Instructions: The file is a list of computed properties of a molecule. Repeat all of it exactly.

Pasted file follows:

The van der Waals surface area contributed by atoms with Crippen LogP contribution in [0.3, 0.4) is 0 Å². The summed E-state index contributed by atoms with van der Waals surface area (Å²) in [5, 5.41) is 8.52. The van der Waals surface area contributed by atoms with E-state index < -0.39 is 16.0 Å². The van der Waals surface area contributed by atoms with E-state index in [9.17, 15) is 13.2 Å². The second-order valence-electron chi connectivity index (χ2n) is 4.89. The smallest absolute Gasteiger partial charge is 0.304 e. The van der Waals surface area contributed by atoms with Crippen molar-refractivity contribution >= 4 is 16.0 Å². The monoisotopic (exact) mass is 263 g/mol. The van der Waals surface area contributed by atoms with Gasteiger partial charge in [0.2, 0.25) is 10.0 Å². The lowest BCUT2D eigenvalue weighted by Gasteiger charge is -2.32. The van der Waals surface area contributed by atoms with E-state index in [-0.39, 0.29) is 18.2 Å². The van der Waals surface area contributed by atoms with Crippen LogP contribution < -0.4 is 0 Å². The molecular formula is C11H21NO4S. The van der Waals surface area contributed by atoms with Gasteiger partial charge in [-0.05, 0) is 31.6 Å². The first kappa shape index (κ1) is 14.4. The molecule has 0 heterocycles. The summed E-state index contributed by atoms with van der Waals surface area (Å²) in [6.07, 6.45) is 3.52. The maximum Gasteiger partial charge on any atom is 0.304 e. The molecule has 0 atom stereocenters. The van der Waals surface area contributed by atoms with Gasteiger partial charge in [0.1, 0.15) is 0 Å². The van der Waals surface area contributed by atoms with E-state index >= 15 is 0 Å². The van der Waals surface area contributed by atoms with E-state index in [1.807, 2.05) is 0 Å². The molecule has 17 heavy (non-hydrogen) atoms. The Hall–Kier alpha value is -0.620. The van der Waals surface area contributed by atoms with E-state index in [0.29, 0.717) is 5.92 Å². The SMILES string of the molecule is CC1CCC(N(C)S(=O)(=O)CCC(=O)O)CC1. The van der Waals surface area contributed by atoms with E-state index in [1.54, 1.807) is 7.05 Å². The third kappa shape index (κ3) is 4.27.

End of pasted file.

The van der Waals surface area contributed by atoms with Crippen LogP contribution in [0.3, 0.4) is 0 Å². The summed E-state index contributed by atoms with van der Waals surface area (Å²) in [5, 5.41) is 8.52. The van der Waals surface area contributed by atoms with E-state index < -0.39 is 16.0 Å². The van der Waals surface area contributed by atoms with E-state index in [9.17, 15) is 13.2 Å². The second-order valence-electron chi connectivity index (χ2n) is 4.89. The smallest absolute Gasteiger partial charge is 0.304 e. The van der Waals surface area contributed by atoms with Crippen molar-refractivity contribution >= 4 is 16.0 Å². The monoisotopic (exact) mass is 263 g/mol. The van der Waals surface area contributed by atoms with Gasteiger partial charge in [0.2, 0.25) is 10.0 Å². The lowest BCUT2D eigenvalue weighted by Gasteiger charge is -2.32. The van der Waals surface area contributed by atoms with E-state index in [-0.39, 0.29) is 18.2 Å². The van der Waals surface area contributed by atoms with Crippen LogP contribution < -0.4 is 0 Å². The molecular formula is C11H21NO4S. The van der Waals surface area contributed by atoms with Gasteiger partial charge in [-0.05, 0) is 31.6 Å². The first kappa shape index (κ1) is 14.4. The molecule has 0 heterocycles. The summed E-state index contributed by atoms with van der Waals surface area (Å²) in [6.07, 6.45) is 3.52. The maximum Gasteiger partial charge on any atom is 0.304 e. The molecule has 0 atom stereocenters. The van der Waals surface area contributed by atoms with Gasteiger partial charge in [0.1, 0.15) is 0 Å². The van der Waals surface area contributed by atoms with E-state index >= 15 is 0 Å². The van der Waals surface area contributed by atoms with E-state index in [1.807, 2.05) is 0 Å². The molecule has 17 heavy (non-hydrogen) atoms. The Hall–Kier alpha value is -0.620. The van der Waals surface area contributed by atoms with E-state index in [0.29, 0.717) is 5.92 Å². The SMILES string of the molecule is CC1CCC(N(C)S(=O)(=O)CCC(=O)O)CC1. The van der Waals surface area contributed by atoms with E-state index in [1.54, 1.807) is 7.05 Å². The third kappa shape index (κ3) is 4.27.